The University of Iowa (UI) is going to pay nearly $2 million in legal fees to Christian groups after being banned from campus over their marriage views, local outlet The Gazette reported.
The Becket Fund for Religious Liberty, based in Washington, D.C., represented the two Christian groups and is set to receive $1.93 million from the State Appeal Board following an approval vote, the Gazette reported. The two suits were filed by Business Leaders in Christ (BLinC) in 2017 and the InterVarsity Christian Fellowship in 2018.
Becket's third annual Religious Freedom Index shows broad and revitalized support for religious liberty, with its score reaching a new high of 68.
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BLinC filed a lawsuit against UI on religious freedom grounds after it was penalized for denying an openly gay student a leadership role who refused to ascribe to Christian marriage tenants, the Gazette reported. The suit pointed out that other faith-based groups on the UI campus were able to discriminate between potential-members on the basis of ideology, faith and gender.
The InterVarsity Christian Fellowship filed a second suit as a companion to the first against the UI, according to Becket Law, after the UI deregistered the organization as well as 38 other groups, such as the Sikh Awareness Club and Chinese Student Christian Fellowship. The group was temporarily banned from the UI campus, along with other religious groups, though the ban was rescinded after the suit was filed.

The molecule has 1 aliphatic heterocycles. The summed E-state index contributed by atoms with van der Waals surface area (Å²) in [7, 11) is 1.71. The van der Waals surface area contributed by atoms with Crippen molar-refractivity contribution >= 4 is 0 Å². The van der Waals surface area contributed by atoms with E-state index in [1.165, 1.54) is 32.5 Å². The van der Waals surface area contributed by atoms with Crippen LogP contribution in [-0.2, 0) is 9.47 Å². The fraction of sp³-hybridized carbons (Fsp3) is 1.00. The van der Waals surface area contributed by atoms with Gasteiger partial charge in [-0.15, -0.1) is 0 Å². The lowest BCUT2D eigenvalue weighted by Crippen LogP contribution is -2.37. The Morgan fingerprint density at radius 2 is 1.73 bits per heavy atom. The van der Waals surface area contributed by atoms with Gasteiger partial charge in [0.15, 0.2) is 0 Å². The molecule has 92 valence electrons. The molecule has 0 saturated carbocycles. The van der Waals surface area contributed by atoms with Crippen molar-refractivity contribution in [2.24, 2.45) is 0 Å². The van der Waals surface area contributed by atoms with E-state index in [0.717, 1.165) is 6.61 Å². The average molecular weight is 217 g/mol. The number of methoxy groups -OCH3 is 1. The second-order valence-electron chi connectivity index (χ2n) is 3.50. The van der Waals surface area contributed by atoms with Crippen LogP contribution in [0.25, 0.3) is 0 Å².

Becket will receive $1.4 million for representing BLinC, according to the Gazette. The firm is also slated to garner an additional $553, 508 for representing InterVarsity, with the UI directly paying the fellowship $20,000 in damages.
“When university officials target students of faith, it comes at a price.” Eric Baxter, VP and senior counsel at Becket, told the Daily Caller News Foundation. “The blatant discrimination against religious students at the University of Iowa was entirely preventable.”
“The University of Iowa had several off-ramps early in the case, including direct warnings from the court to stop the religious targeting. Instead, it doubled down with its attacks against Protestant groups by adding Sikhs, Muslims, Latter-day Saints, and others to their target list,” he added. “Now, the University has paid the price, and other universities should think twice before treating religious student groups like second-class citizens.”
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